Political dynasties pose no problem for US democracy: Hillary Clinton
July 10, 2014, 12:01 am TWN
BERLIN--Former U.S. Secretary of State Hillary Clinton has defended the prominent role of political dynasties in American politics, saying the United States is “not a monarchy.”
Asked by German magazine Der Spiegel whether a possible 2016 presidential run by her or former Florida Governor Jeb Bush, brother of ex-President George W. Bush, would turn U.S. democracy into a monarchy, she replied that the system was “open to everyone.
“We had two Roosevelts. We had two Adams. It may be that certain families just have a sense of commitment or even a predisposition to want to be in politics,” she said in the interview, a transcript of which was posted online on Tuesday.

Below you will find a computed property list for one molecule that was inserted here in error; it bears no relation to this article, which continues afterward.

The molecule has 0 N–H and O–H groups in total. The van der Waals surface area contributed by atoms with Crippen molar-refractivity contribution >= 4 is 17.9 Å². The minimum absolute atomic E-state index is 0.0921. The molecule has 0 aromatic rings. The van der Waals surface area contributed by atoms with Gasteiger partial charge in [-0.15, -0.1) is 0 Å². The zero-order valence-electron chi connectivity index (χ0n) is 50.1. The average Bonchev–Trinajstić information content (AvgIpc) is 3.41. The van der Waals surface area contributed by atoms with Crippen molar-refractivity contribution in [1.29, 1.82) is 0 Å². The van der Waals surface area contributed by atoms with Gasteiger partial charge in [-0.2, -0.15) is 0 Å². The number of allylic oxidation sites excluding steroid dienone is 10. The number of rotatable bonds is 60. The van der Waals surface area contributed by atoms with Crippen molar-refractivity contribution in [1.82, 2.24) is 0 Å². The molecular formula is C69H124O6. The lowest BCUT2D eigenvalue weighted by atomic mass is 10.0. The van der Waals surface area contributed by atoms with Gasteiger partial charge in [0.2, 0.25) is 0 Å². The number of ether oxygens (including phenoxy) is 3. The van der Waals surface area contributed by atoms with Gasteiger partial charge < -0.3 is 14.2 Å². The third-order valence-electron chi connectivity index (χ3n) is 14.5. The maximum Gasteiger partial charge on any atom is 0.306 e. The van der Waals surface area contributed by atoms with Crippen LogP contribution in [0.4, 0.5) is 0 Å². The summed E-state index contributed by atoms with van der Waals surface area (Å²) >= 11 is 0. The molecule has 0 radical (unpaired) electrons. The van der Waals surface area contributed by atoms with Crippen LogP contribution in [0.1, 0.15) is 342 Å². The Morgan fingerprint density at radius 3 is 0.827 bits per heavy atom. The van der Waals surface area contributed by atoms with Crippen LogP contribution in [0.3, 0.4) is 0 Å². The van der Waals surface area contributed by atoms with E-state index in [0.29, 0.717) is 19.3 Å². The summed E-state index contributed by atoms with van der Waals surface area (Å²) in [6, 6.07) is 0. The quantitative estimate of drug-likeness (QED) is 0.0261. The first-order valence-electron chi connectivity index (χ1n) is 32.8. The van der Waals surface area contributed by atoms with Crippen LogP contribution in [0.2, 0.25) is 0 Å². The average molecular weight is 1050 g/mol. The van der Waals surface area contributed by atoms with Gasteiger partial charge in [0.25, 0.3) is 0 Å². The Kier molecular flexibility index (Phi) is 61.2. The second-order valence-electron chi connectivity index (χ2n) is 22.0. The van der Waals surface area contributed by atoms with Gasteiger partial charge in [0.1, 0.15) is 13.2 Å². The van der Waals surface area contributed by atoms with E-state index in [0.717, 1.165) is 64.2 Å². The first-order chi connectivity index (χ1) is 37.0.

Clinton, whose husband Bill sat in the White House from 1993 to 2001, recalled her failed bid in 2008 to become the Democratic candidate for U.S. president.
“I lost to somebody named Barack Obama, so I don't think there is any guarantee in American politics,” she said.
“My last name did not help me in the end. Our system is open to everyone. It is not a monarchy in which I wake up in the morning and abdicate in favor of my son.”
Asked whether she would like to see her daughter Chelsea enter politics, Clinton said: “It is really up to her, and I'll support her in whatever she chooses.”
Clinton is currently on a European tour promoting her latest book. She has repeatedly refused to confirm whether she plans to throw her hat in the ring in 2016, claiming to have not made up her mind.
According to a Quinnipiac University poll released Tuesday, Clinton would receive 58 percent of the vote in a Democratic primary.
While the Republican field is still wide open, the same poll found that Bush would come in joint-second in his party's primary, receiving 10 percent of the vote, just one percent less than Kentucky senator Rand Paul.
George H. W. Bush served one term as U.S. president before Bill Clinton, while his son George W. Bush succeeded Clinton with two terms in office.